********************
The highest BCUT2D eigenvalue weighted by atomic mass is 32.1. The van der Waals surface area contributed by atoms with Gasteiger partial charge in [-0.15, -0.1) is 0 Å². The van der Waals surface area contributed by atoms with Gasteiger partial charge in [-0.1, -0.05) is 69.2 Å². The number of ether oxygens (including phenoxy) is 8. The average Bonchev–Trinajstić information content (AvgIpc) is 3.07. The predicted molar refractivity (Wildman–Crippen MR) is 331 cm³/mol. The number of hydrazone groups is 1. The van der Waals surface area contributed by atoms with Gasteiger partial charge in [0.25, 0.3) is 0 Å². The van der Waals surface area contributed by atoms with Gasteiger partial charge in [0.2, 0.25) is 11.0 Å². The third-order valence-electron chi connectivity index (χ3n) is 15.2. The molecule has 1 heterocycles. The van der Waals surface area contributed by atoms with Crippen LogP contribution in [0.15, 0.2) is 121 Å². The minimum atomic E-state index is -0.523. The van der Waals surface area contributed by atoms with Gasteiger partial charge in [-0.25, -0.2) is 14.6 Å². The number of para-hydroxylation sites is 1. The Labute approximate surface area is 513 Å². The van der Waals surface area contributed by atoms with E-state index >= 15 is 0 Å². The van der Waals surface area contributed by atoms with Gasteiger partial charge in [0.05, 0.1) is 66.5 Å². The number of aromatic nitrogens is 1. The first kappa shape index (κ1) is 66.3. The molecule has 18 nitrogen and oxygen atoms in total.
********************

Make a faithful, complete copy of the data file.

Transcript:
The highest BCUT2D eigenvalue weighted by atomic mass is 32.1. The van der Waals surface area contributed by atoms with Gasteiger partial charge in [-0.15, -0.1) is 0 Å². The van der Waals surface area contributed by atoms with Gasteiger partial charge in [-0.1, -0.05) is 69.2 Å². The number of ether oxygens (including phenoxy) is 8. The average Bonchev–Trinajstić information content (AvgIpc) is 3.07. The predicted molar refractivity (Wildman–Crippen MR) is 331 cm³/mol. The number of hydrazone groups is 1. The van der Waals surface area contributed by atoms with Gasteiger partial charge in [0.25, 0.3) is 0 Å². The van der Waals surface area contributed by atoms with Gasteiger partial charge in [0.2, 0.25) is 11.0 Å². The third-order valence-electron chi connectivity index (χ3n) is 15.2. The molecule has 1 heterocycles. The van der Waals surface area contributed by atoms with Crippen LogP contribution in [0.15, 0.2) is 121 Å². The minimum atomic E-state index is -0.523. The van der Waals surface area contributed by atoms with Gasteiger partial charge in [-0.25, -0.2) is 14.6 Å². The number of para-hydroxylation sites is 1. The Labute approximate surface area is 513 Å². The van der Waals surface area contributed by atoms with E-state index >= 15 is 0 Å². The van der Waals surface area contributed by atoms with Gasteiger partial charge in [0.05, 0.1) is 66.5 Å². The number of aromatic nitrogens is 1. The first kappa shape index (κ1) is 66.3. The molecule has 18 nitrogen and oxygen atoms in total.